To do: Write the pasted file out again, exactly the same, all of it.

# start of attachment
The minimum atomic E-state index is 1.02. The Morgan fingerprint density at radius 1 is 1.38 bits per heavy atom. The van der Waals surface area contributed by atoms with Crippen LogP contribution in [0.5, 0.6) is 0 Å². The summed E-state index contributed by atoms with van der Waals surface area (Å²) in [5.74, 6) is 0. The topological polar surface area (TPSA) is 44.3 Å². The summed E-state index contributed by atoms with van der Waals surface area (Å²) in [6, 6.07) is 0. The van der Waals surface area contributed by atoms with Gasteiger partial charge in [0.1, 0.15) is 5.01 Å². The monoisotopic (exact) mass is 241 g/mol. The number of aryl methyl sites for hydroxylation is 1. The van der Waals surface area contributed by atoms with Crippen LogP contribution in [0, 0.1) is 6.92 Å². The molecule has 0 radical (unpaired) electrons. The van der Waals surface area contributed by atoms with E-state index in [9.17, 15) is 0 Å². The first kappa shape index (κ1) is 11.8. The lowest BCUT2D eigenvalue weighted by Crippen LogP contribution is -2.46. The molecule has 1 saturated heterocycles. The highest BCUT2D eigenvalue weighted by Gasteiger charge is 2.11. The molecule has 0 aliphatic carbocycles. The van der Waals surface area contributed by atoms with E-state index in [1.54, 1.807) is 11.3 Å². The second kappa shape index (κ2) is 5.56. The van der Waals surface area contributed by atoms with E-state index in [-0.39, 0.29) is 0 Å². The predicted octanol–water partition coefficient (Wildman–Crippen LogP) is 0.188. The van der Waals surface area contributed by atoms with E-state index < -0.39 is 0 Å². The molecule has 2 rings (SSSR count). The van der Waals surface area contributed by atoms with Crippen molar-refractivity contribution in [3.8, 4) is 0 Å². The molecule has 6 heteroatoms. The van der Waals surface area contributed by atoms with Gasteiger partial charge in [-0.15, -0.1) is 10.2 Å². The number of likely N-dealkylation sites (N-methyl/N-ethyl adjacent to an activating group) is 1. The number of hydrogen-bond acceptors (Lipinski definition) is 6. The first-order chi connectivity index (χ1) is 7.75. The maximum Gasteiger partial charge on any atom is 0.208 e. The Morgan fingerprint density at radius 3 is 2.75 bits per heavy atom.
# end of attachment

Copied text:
The minimum atomic E-state index is 1.02. The Morgan fingerprint density at radius 1 is 1.38 bits per heavy atom. The van der Waals surface area contributed by atoms with Crippen LogP contribution in [0.5, 0.6) is 0 Å². The summed E-state index contributed by atoms with van der Waals surface area (Å²) in [5.74, 6) is 0. The topological polar surface area (TPSA) is 44.3 Å². The summed E-state index contributed by atoms with van der Waals surface area (Å²) in [6, 6.07) is 0. The van der Waals surface area contributed by atoms with Gasteiger partial charge in [0.1, 0.15) is 5.01 Å². The monoisotopic (exact) mass is 241 g/mol. The number of aryl methyl sites for hydroxylation is 1. The van der Waals surface area contributed by atoms with Crippen LogP contribution in [0, 0.1) is 6.92 Å². The molecule has 0 radical (unpaired) electrons. The van der Waals surface area contributed by atoms with E-state index in [9.17, 15) is 0 Å². The first kappa shape index (κ1) is 11.8. The lowest BCUT2D eigenvalue weighted by Crippen LogP contribution is -2.46. The molecule has 1 saturated heterocycles. The highest BCUT2D eigenvalue weighted by Gasteiger charge is 2.11. The molecule has 0 aliphatic carbocycles. The van der Waals surface area contributed by atoms with E-state index in [1.54, 1.807) is 11.3 Å². The second kappa shape index (κ2) is 5.56. The van der Waals surface area contributed by atoms with E-state index in [-0.39, 0.29) is 0 Å². The predicted octanol–water partition coefficient (Wildman–Crippen LogP) is 0.188. The van der Waals surface area contributed by atoms with E-state index < -0.39 is 0 Å². The molecule has 2 rings (SSSR count). The van der Waals surface area contributed by atoms with Crippen molar-refractivity contribution in [3.8, 4) is 0 Å². The molecule has 6 heteroatoms. The van der Waals surface area contributed by atoms with Gasteiger partial charge in [-0.15, -0.1) is 10.2 Å². The number of likely N-dealkylation sites (N-methyl/N-ethyl adjacent to an activating group) is 1. The number of hydrogen-bond acceptors (Lipinski definition) is 6. The first-order chi connectivity index (χ1) is 7.75. The maximum Gasteiger partial charge on any atom is 0.208 e. The Morgan fingerprint density at radius 3 is 2.75 bits per heavy atom.